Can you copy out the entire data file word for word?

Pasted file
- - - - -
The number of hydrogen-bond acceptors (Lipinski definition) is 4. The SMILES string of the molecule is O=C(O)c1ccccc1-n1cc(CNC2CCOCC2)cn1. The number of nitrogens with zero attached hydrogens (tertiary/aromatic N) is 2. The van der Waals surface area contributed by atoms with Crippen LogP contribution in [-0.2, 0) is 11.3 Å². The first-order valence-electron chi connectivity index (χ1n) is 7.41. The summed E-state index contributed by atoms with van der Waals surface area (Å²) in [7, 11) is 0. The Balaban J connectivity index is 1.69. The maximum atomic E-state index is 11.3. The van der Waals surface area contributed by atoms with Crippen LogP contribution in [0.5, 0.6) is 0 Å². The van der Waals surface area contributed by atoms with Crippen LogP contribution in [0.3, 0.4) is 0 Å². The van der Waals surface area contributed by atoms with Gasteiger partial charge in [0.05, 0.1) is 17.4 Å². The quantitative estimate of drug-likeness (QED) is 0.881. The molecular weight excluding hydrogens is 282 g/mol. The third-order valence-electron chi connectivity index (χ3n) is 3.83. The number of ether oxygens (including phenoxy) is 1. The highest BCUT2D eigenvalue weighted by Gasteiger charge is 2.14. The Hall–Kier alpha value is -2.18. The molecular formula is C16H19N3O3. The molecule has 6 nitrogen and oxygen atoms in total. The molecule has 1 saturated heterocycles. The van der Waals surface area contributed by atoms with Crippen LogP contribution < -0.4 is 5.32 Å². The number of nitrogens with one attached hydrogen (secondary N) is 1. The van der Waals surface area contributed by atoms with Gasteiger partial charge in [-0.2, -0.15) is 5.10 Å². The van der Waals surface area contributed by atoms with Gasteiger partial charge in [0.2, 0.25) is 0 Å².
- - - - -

The number of hydrogen-bond acceptors (Lipinski definition) is 4. The SMILES string of the molecule is O=C(O)c1ccccc1-n1cc(CNC2CCOCC2)cn1. The number of nitrogens with zero attached hydrogens (tertiary/aromatic N) is 2. The van der Waals surface area contributed by atoms with Crippen LogP contribution in [-0.2, 0) is 11.3 Å². The first-order valence-electron chi connectivity index (χ1n) is 7.41. The summed E-state index contributed by atoms with van der Waals surface area (Å²) in [7, 11) is 0. The Balaban J connectivity index is 1.69. The maximum atomic E-state index is 11.3. The van der Waals surface area contributed by atoms with Crippen LogP contribution in [0.5, 0.6) is 0 Å². The van der Waals surface area contributed by atoms with Crippen LogP contribution in [0.3, 0.4) is 0 Å². The van der Waals surface area contributed by atoms with Gasteiger partial charge in [0.05, 0.1) is 17.4 Å². The quantitative estimate of drug-likeness (QED) is 0.881. The molecular weight excluding hydrogens is 282 g/mol. The third-order valence-electron chi connectivity index (χ3n) is 3.83. The number of ether oxygens (including phenoxy) is 1. The highest BCUT2D eigenvalue weighted by Gasteiger charge is 2.14. The Hall–Kier alpha value is -2.18. The molecular formula is C16H19N3O3. The molecule has 6 nitrogen and oxygen atoms in total. The molecule has 1 saturated heterocycles. The van der Waals surface area contributed by atoms with Crippen LogP contribution < -0.4 is 5.32 Å². The number of nitrogens with one attached hydrogen (secondary N) is 1. The van der Waals surface area contributed by atoms with Gasteiger partial charge in [-0.2, -0.15) is 5.10 Å². The van der Waals surface area contributed by atoms with Gasteiger partial charge in [0.2, 0.25) is 0 Å².